…The work begins

I’ve been worrying about all this teaching lark for weeks, and now that it is finally here, I’m not sure what to make of it. My guess (as great as the people and the company are) is that it will be considerably less interesting than the tour was, so I’m just going to blog for the week in one go.  Once teaching starts I will go back to blogging when I have time, or when something interesting happens, so I may as well get back into that routine now, eh? Meeting everyone has been a blast, there are so many different people from different places and different backgrounds. I can’t believe we all get to teach the kids. The meeting people element of travelling I think is my favourite part so far, as great as seeing all these amazing places has been. I can’t believe in less than a week I will say goodbye to two sets of awesome people!

Monday – Day One

Now as the orientation has started, I guess you can all call Jade and I teachers officially. That’s a scary thought. I feel like it’s been information overload, between teaching and Thai culture, introduction, contracts, and visas, my head is about to explode. I’m not sure I know anything except that noone knows anything in Thailand, so just ‘take it easy’. I think that nugget from Rob there will be the motto of my time in Thailand; that and his other gem ‘gotta give it a go’. For a United fan, he knows some things!

Clothes are baffling me a bit at the moment. I know high necks, no shoulders, and no knees are important out here, but the latter two are going to be hard work in this heat; in the classroom, fair enough, but outside will be more difficult. I hope I adapt to that soon! I hope the Earth colours rule isn’t too stuck to all over the country. I like bright colours, and many of mine, especially work clothes, are not exactly what you’d call neutral tones.

Sarah, Gordon, Jade, and I braved the metro together (Jade and I are becoming quite the pros, I guess living here wouldn’t be so bad after all) to go to the supermarket. The main reason we went was to visit the shops and buy some more work clothes, but we ended up distracted by the likes of Big C and Tesco Lotus. The first is like a walmart crossed with a shopping mall. The second is, well, a Tesco, with F&F, clubcards, everything.

Tuesday – Day Two

I’m not sure I can keep sitting through so much information without brain matter being splattered all over the walls. I am taking notes, and there are lots of useful handouts, but making sure I remember everything that I need to survive and thrive in Thailand is not easy. Thank heavens for the big breakfast and lunch that is included! I’ve already migrated to black coffee, and it’s only been one day (that’s partly the milk to be fair though, I need to ask Rob if they do stuff over here that has never touched a coconut.)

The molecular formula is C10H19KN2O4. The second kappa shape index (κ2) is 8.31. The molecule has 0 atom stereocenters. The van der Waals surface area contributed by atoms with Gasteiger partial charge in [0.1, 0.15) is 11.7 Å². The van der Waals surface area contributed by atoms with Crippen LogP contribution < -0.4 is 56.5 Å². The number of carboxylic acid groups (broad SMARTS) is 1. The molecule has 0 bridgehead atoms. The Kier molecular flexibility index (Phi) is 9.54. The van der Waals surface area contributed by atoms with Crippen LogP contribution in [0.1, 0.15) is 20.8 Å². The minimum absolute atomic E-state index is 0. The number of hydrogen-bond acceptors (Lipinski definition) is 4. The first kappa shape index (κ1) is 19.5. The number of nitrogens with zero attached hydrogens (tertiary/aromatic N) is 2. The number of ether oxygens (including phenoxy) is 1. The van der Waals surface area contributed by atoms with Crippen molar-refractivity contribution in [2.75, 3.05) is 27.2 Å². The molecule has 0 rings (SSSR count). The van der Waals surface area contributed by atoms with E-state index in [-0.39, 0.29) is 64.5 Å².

Speaking to the different staff members has lowered my expectations about teaching locations, and the lack of internet at the hotel has prevented me searching for ideal places to live. I just want to know now. They say it should be tomorrow, but as I’ve learnt here already, Thailand runs on its own time, and that works in mysterious ways. I’ve stopped wanting a particular age or location, I just want to be placed with Jade. They haven’t said whether they can actually guarantee that they will place us together yet. Eek.

Tonight we discovered a little café just over the bridge from where we’re staying that does good food, has cheap drinks, and of course, free wifi. Sarah, Gordon, Jade, and I could not have looked more anti-social if we had tried! Turns out we all rely on the internet more than we thought we do.

Wednesday – Day Three

So the debates and bickering on stage yesterday were hilarious, it’s a shame there was so much contradiction though. I feel like we’re learning a lot about what not to do, and less about what to actually do. That’s not entirely bad, avoiding some things is going to be more important, I just wish I had a clue what I was going to do in those first few lessons. That, and the nerves are ramping up. Nothing is helping ease the visa woes, or helping understand what we’re supposed to do when.

Finding out has been the bit I have wanted all week, but when it arrived I was nervous as anything – not a feeling I am used to. Alphabetical order normally puts me last, but because they go by first names here, I was before Jade. I may have refused to sign until I found out we are in the same school, which we are. A kindergarten in Roi-Et, Roi-Et province.